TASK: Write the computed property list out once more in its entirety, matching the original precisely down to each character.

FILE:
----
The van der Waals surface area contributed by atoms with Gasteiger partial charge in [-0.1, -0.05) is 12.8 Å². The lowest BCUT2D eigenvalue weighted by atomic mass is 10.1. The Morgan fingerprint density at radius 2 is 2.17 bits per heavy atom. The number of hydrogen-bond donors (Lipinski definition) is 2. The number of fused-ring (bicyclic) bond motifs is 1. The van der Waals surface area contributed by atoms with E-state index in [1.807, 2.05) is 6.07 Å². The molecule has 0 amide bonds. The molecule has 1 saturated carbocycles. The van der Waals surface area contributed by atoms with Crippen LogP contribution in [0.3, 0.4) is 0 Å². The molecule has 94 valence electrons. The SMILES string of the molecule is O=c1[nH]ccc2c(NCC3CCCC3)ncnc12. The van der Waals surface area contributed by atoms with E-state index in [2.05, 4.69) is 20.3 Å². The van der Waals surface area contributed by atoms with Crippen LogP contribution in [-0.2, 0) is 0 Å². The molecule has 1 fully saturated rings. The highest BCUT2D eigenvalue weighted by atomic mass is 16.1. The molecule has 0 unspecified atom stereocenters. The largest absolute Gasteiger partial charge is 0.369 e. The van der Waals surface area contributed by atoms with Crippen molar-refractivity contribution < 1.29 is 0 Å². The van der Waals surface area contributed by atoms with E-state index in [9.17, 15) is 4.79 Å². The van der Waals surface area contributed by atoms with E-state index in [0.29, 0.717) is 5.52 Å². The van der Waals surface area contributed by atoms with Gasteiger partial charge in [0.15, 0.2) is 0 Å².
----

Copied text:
The van der Waals surface area contributed by atoms with Gasteiger partial charge in [-0.1, -0.05) is 12.8 Å². The lowest BCUT2D eigenvalue weighted by atomic mass is 10.1. The Morgan fingerprint density at radius 2 is 2.17 bits per heavy atom. The number of hydrogen-bond donors (Lipinski definition) is 2. The number of fused-ring (bicyclic) bond motifs is 1. The van der Waals surface area contributed by atoms with E-state index in [1.807, 2.05) is 6.07 Å². The molecule has 0 amide bonds. The molecule has 1 saturated carbocycles. The van der Waals surface area contributed by atoms with Crippen LogP contribution in [0.3, 0.4) is 0 Å². The molecule has 94 valence electrons. The SMILES string of the molecule is O=c1[nH]ccc2c(NCC3CCCC3)ncnc12. The van der Waals surface area contributed by atoms with E-state index in [2.05, 4.69) is 20.3 Å². The van der Waals surface area contributed by atoms with Crippen LogP contribution in [-0.2, 0) is 0 Å². The molecule has 1 fully saturated rings. The highest BCUT2D eigenvalue weighted by atomic mass is 16.1. The molecule has 0 unspecified atom stereocenters. The largest absolute Gasteiger partial charge is 0.369 e. The van der Waals surface area contributed by atoms with Crippen molar-refractivity contribution < 1.29 is 0 Å². The van der Waals surface area contributed by atoms with E-state index in [9.17, 15) is 4.79 Å². The van der Waals surface area contributed by atoms with E-state index in [0.29, 0.717) is 5.52 Å². The van der Waals surface area contributed by atoms with Gasteiger partial charge in [0.15, 0.2) is 0 Å².